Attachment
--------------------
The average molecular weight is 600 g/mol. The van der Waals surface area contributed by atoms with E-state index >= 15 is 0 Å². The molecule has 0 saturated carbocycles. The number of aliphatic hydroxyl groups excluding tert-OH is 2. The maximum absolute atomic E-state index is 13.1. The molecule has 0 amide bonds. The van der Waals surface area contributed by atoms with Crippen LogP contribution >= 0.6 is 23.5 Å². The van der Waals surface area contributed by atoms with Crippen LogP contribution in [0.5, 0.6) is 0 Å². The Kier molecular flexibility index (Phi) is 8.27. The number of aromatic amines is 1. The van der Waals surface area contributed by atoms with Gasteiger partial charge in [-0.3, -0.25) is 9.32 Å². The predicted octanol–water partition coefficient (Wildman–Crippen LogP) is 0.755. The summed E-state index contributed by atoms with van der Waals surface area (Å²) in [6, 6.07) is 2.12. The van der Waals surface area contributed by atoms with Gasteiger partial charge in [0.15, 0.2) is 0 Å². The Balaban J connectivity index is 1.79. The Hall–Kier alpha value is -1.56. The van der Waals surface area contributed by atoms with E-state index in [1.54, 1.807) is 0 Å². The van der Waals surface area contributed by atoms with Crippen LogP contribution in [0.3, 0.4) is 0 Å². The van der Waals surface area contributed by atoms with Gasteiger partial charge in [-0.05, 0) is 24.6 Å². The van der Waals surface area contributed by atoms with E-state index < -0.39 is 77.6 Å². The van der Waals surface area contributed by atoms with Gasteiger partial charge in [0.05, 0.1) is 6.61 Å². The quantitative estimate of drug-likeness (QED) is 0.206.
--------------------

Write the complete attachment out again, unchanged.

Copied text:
The average molecular weight is 600 g/mol. The van der Waals surface area contributed by atoms with E-state index >= 15 is 0 Å². The molecule has 0 saturated carbocycles. The number of aliphatic hydroxyl groups excluding tert-OH is 2. The maximum absolute atomic E-state index is 13.1. The molecule has 0 amide bonds. The van der Waals surface area contributed by atoms with Crippen LogP contribution >= 0.6 is 23.5 Å². The van der Waals surface area contributed by atoms with Crippen LogP contribution in [0.5, 0.6) is 0 Å². The Kier molecular flexibility index (Phi) is 8.27. The number of aromatic amines is 1. The van der Waals surface area contributed by atoms with Gasteiger partial charge in [-0.3, -0.25) is 9.32 Å². The predicted octanol–water partition coefficient (Wildman–Crippen LogP) is 0.755. The summed E-state index contributed by atoms with van der Waals surface area (Å²) in [6, 6.07) is 2.12. The van der Waals surface area contributed by atoms with Gasteiger partial charge in [0.15, 0.2) is 0 Å². The Balaban J connectivity index is 1.79. The Hall–Kier alpha value is -1.56. The van der Waals surface area contributed by atoms with E-state index in [1.54, 1.807) is 0 Å². The van der Waals surface area contributed by atoms with Crippen LogP contribution in [0.3, 0.4) is 0 Å². The van der Waals surface area contributed by atoms with Gasteiger partial charge in [-0.05, 0) is 24.6 Å². The van der Waals surface area contributed by atoms with E-state index < -0.39 is 77.6 Å². The van der Waals surface area contributed by atoms with Gasteiger partial charge in [0.05, 0.1) is 6.61 Å². The quantitative estimate of drug-likeness (QED) is 0.206.